Step Inside Gucci’s New London Store
Gucci New Bond Street, the Italian house’s newly opened London store, draws on the historic building’s previous life as an art gallery.
It’s out with the old and in with the new at Gucci! The elegant ambience of the new Bond Street space resonates with the spirit of a traditional Parisian salon. Here the spotlight is on the exceptional craftsmanship of its clothing and accessories.
Currently, the new premises host the vibrant A/W 2023 collection. This was unveiled by the in-house team during Milan Fashion Week A/W 2023. The ground floor showcases the colourful runway collection with mannequins while accessories gleam in elegant glass and metal vitrines, promising precious leathers, crystal-studded and diamond-adorned accessories, and 18ct gold hardware.
Ascending to the upper mezzanine floor, the house pays homage to its historical ties to travel. In a room reminiscent of a vintage railway carriage, Gucci proudly presents its Valigeria travel collection. This features suitcases, travel bags, and accessory and toiletry cases. These are elegantly displayed on wooden shelves. Each is beautifully engraved with the iconic lion’s head motif, a symbol that has graced Gucci’s previous collections.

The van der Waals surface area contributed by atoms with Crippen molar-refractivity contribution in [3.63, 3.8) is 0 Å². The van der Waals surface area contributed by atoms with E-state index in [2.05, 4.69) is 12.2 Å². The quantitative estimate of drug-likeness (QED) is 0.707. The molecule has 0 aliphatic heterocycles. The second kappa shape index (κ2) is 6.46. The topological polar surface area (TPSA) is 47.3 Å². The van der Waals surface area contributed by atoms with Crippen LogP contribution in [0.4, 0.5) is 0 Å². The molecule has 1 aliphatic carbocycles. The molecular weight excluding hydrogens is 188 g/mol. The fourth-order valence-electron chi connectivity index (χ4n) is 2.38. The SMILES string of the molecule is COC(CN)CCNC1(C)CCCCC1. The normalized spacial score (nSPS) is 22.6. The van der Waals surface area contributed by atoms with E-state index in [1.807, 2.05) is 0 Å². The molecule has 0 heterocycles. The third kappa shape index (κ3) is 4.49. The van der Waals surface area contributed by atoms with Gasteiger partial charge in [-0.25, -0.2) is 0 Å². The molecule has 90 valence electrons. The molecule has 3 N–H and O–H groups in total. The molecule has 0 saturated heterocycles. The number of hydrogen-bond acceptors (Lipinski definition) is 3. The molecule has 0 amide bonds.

Another space is titled ‘The Tudor Room’, named for its wood-panelled walls – each one carefully restored by the house – and featuring pieces from the Gucci archive in Florence, spanning the 1930s to the 1980s.
The ‘Gucci Salon’, meanwhile, is the first such space in Europe. It is an invite-only service that recalls traditional couture salons. Here clients can shop in a private room the house says will be specially curated for each visitor. It draws inspiration from ‘Gucci Galleria’, 1977-founded space above Gucci’s store in Beverly Hills, Los Angeles (‘perhaps the most luxurious place to shop in the entire world’, as it was slated at the time) which was accessed via a crystal-and-bronze elevator and opened with a special leather key.
The store also recalls its roots as a gallery – first opened in 1913, it was formerly home to art dealer Colnaghi – with a selection of artworks dotted throughout the store.
For its opening, art advisor and curator Truls Blaasmo has selected a number of pieces to decorate the space, with a particular thematic focus on Italian artists, particularly those whose works include geometric motifs, primary colours, and textural elements. These include works by Liliana Moro, Franco Mazzucchelli, Alighiero Boetti, Matilde Cassani, Jonny Niesche, Massimo Uberti, Joshua Woolford, Simon Callery and Tim Etchells (Blaasmo expresses a desire to ‘facilitate a dialogue between young talent and established artists’).
- Be Inspired